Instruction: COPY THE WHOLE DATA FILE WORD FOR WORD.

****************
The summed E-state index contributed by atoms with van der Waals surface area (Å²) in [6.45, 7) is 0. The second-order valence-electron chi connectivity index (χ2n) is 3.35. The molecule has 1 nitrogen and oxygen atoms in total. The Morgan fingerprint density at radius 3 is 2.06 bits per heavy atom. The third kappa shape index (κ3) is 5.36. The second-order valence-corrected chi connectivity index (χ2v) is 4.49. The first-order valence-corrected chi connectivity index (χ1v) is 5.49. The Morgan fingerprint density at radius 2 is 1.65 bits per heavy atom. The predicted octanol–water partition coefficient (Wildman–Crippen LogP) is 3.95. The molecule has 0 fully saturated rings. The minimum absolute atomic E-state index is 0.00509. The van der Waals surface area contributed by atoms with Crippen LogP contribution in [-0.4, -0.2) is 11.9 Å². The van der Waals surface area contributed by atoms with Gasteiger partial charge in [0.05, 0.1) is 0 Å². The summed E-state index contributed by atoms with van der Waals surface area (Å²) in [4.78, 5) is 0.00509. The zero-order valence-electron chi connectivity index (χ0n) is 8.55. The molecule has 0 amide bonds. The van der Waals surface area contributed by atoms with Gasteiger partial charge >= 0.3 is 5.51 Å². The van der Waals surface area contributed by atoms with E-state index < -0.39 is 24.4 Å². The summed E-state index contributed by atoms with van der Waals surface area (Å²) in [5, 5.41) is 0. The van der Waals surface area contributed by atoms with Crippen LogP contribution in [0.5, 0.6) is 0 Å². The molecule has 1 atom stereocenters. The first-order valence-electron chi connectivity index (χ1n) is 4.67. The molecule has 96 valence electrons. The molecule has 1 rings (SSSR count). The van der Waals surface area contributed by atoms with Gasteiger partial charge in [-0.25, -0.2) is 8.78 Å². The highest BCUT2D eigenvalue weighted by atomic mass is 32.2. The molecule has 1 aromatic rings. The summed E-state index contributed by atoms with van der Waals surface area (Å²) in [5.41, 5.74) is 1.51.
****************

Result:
The summed E-state index contributed by atoms with van der Waals surface area (Å²) in [6.45, 7) is 0. The second-order valence-electron chi connectivity index (χ2n) is 3.35. The molecule has 1 nitrogen and oxygen atoms in total. The Morgan fingerprint density at radius 3 is 2.06 bits per heavy atom. The third kappa shape index (κ3) is 5.36. The second-order valence-corrected chi connectivity index (χ2v) is 4.49. The first-order valence-corrected chi connectivity index (χ1v) is 5.49. The Morgan fingerprint density at radius 2 is 1.65 bits per heavy atom. The predicted octanol–water partition coefficient (Wildman–Crippen LogP) is 3.95. The molecule has 0 fully saturated rings. The minimum absolute atomic E-state index is 0.00509. The van der Waals surface area contributed by atoms with Crippen LogP contribution in [-0.4, -0.2) is 11.9 Å². The van der Waals surface area contributed by atoms with Gasteiger partial charge in [0.05, 0.1) is 0 Å². The summed E-state index contributed by atoms with van der Waals surface area (Å²) in [4.78, 5) is 0.00509. The zero-order valence-electron chi connectivity index (χ0n) is 8.55. The molecule has 0 amide bonds. The van der Waals surface area contributed by atoms with Gasteiger partial charge >= 0.3 is 5.51 Å². The van der Waals surface area contributed by atoms with E-state index < -0.39 is 24.4 Å². The summed E-state index contributed by atoms with van der Waals surface area (Å²) in [5, 5.41) is 0. The van der Waals surface area contributed by atoms with Crippen LogP contribution in [0.5, 0.6) is 0 Å². The molecule has 1 atom stereocenters. The first-order valence-electron chi connectivity index (χ1n) is 4.67. The molecule has 96 valence electrons. The molecule has 1 rings (SSSR count). The van der Waals surface area contributed by atoms with Gasteiger partial charge in [-0.25, -0.2) is 8.78 Å². The highest BCUT2D eigenvalue weighted by atomic mass is 32.2. The molecule has 1 aromatic rings. The summed E-state index contributed by atoms with van der Waals surface area (Å²) in [5.41, 5.74) is 1.51.